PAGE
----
She has enjoyed success on the music popularity charts. Her 1967 debut album, Claudine, peaked at #11 on the Billboard pop albums chart in the United States. Claudine became a RIAA-certified gold album, selling more than 500,000 copies. Subsequent albums The Look of Love peaked at #33 in 1967 and Love is Blue peaked at #29 in 1968 on the Billboard pop albums chart in the U.S.

Longet's musical cohort on her charting albums was arranger Nick De Caro. He also arranged her other two albums on A&M, Colours (1968) and Run Wild, Run Free (1970), and We've Only Just Begun on Barnaby.

She also has had hit singles in America on the Billboard Adult Contemporary chart. Her charting singles include "Here, There and Everywhere" (music and lyrics by John Lennon and Paul McCartney), "Hello, Hello" (composed by Terry MacNeil and Peter Kraemer), "Good Day Sunshine" (composed by Lennon and McCartney), "Small Talk" (music and lyrics by Garry Bonner and Alan Gordon), and "Love is Blue" (music by André Popp and French lyrics by Pierre Cour [Pierre Lemaire]). Another song, "Wanderlove" (music and lyrics by Mason Williams), went to #7 on the singles charts in Singapore and still occasionally gets airplay on Asian radio. She remains popular in Japan, where all of her original albums were reissued on compact disc.

Marriage to Andy Williams[edit]

See also: Andy Williams

Longet and Williams met in Las Vegas in 1960 when she was 18 and he was 32. Longet was experiencing problems with her car and had pulled over to the side of the road. Driving by, Williams stopped to offer assistance. She was the lead dancer of the Folies Bergère revue at the Tropicana Resort & Casino. They married on December 15, 1961 in Los Angeles,[2] and had three children: Noëlle (born on September 24, 1963), Christian (born on April 15, 1965), and Robert ("Bobby") (born on August 1, 1969). They legally separated in 1970[3] and divorced in January 1975.[4] According to Williams, they remained "very good friends".[5]

Relationship with Robert F. and Ethel Kennedy[edit]

Longet and Andy Williams were close friends of Robert F. "Bobby" Kennedy and his wife, Ethel Kennedy. During the mid-1960s, they regularly socialized at Longet's and Williams's residences in Bel Air and Palm Springs and at the Kennedy residences at Hickory Hill and New York City.[6] They also took summer cruises on the Salmon River in central Idaho and on the Colorado River.[7]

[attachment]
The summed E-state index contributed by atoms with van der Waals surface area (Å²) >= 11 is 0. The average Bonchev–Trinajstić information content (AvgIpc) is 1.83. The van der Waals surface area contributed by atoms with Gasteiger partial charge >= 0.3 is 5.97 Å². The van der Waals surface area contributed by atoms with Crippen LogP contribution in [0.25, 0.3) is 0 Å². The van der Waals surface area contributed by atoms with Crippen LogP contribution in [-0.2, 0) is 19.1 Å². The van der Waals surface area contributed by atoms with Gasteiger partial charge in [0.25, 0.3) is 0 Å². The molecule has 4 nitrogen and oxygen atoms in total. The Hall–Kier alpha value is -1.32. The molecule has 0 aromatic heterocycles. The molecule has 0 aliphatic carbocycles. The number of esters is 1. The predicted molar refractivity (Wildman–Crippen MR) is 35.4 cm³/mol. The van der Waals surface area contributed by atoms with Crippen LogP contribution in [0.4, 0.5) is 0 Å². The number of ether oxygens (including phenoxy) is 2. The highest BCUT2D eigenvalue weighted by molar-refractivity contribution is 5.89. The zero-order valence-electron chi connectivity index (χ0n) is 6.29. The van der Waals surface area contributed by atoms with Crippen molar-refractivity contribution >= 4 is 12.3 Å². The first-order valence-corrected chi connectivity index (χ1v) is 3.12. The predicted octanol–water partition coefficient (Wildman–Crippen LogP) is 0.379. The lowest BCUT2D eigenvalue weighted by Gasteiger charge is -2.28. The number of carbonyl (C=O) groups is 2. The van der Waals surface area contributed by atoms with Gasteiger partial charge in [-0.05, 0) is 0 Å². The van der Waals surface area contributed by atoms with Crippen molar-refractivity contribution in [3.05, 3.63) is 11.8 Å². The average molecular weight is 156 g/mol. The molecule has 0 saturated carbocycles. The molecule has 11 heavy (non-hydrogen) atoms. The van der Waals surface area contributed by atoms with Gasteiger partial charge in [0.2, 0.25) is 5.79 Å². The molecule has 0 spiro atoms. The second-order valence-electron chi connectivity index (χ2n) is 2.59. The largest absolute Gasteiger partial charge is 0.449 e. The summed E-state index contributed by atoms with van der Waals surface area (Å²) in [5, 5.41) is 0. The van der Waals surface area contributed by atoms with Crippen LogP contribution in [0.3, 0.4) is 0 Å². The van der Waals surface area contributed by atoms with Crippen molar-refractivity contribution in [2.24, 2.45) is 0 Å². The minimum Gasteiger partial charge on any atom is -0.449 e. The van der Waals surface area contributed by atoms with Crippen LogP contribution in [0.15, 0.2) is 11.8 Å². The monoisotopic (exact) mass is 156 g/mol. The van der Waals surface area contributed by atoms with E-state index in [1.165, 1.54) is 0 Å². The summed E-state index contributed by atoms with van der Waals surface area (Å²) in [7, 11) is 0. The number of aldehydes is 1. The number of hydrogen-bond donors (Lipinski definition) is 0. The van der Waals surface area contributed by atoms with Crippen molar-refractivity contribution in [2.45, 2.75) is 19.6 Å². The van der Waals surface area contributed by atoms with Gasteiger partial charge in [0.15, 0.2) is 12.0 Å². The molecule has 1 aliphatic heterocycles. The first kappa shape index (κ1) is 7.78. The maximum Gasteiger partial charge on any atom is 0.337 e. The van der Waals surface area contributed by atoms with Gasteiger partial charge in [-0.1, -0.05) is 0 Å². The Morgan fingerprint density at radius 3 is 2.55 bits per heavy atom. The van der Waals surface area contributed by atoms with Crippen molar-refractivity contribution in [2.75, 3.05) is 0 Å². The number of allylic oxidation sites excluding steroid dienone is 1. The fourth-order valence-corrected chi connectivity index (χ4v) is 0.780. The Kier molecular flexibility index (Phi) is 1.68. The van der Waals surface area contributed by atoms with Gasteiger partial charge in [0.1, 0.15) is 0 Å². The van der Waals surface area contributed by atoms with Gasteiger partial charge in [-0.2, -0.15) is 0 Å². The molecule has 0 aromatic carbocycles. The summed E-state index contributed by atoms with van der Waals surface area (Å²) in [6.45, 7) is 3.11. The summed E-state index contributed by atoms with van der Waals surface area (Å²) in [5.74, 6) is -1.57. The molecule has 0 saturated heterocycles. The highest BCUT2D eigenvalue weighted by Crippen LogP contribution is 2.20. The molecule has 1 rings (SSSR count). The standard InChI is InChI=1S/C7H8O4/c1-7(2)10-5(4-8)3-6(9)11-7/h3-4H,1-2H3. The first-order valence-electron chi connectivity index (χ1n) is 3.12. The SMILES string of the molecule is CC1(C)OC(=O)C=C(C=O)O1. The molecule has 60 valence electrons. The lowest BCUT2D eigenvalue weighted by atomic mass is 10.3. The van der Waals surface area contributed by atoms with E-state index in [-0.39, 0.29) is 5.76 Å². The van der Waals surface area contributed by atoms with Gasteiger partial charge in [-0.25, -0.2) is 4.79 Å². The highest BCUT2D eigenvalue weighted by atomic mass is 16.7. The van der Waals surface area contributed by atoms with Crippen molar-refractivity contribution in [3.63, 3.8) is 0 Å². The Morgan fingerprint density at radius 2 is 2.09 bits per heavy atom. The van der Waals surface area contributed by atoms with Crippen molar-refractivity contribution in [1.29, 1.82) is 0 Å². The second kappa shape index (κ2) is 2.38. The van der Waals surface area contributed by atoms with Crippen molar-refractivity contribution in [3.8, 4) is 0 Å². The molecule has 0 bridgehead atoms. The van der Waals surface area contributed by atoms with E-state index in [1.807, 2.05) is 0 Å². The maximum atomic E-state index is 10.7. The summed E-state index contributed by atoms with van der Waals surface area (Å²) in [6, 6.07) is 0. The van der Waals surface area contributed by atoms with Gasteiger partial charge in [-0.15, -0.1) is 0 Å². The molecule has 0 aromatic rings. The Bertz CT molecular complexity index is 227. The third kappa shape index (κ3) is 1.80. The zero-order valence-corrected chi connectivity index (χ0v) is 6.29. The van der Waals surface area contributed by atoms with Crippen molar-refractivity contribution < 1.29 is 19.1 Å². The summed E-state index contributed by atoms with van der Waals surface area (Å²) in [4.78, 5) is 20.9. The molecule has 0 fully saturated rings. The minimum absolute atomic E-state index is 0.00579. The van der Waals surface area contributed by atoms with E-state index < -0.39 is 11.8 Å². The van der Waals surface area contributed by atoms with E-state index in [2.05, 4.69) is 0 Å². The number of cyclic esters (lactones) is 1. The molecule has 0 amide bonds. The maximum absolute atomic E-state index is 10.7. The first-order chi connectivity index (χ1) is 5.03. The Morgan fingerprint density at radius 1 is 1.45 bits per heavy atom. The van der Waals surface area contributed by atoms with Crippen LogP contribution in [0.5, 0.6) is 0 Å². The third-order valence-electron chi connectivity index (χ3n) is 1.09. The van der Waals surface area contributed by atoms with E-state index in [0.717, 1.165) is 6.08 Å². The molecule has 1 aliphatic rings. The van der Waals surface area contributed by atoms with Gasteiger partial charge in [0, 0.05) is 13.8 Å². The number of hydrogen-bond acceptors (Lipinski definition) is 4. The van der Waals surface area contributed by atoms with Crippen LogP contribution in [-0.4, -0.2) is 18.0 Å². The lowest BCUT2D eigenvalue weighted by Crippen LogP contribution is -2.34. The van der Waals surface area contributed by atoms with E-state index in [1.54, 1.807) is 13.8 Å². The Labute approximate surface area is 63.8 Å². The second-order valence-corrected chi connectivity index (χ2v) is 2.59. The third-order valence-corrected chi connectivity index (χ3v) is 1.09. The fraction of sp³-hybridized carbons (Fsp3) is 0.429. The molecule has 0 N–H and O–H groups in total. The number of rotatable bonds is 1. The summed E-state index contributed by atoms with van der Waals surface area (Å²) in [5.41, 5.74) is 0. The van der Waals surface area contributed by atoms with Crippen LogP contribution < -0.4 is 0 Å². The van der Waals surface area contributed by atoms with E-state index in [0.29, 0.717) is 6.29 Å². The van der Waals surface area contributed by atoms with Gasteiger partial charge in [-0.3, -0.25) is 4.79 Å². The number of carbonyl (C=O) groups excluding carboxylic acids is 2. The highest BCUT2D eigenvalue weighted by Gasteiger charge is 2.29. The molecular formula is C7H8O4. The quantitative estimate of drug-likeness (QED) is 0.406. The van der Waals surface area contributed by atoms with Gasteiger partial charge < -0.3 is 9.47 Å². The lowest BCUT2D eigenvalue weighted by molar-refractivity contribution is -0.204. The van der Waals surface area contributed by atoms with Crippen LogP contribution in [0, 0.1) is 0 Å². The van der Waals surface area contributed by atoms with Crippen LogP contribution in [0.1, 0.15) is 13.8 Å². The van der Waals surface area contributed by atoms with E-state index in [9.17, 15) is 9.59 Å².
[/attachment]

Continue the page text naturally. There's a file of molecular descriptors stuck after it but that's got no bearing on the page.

On or before June 4, 1968, the day of the 1968 Democratic Party presidential primary in California, Kennedy — a contending Democratic presidential candidate — and his wife made tentative arrangements with Williams and Longet to visit a trendy local disco called The Factory. According to Williams, Robert Kennedy told them that he would make a hand signal at the conclusion of his televised speech at the Ambassador Hotel to confirm their get-together.[6]

Shortly after midnight on June 5, Longet and Williams were watching Senator Kennedy's televised primary victory speech in Kennedy's suite in his hotel and saw Kennedy make the "little hand gesture". When Williams rushed down to the hotel ballroom, he heard loud noises in the hallway and learned that Kennedy had been shot. Longet and Williams eventually joined Kennedy's family and friends at the Good Samaritan Hospital in Los Angeles, where doctors labored to save the Senator's life. They stayed at the hospital for about 24 hours. After Kennedy died during the early morning hours of 6 June, Longet and Williams went into his hospital room and saw Ethel Kennedy asleep near her husband.

Longet and Williams attended Senator Kennedy's funeral Mass at St. Patrick's Cathedral in New York City on June 8. A television camera captured Williams consoling a sobbing Longet during the Mass. After Kennedy's brother Edward M. "Ted" Kennedy delivered a brief and emotional eulogy, Williams and a choir sang "The Battle Hymn of the Republic" in what a Washington Post reporter described as a "hauntingly slow tempo".[8] Outside the cathedral on the streets of New York, thousands of people were listening to the Mass over loudspeakers. When they heard Williams singing, they began singing with him.[9]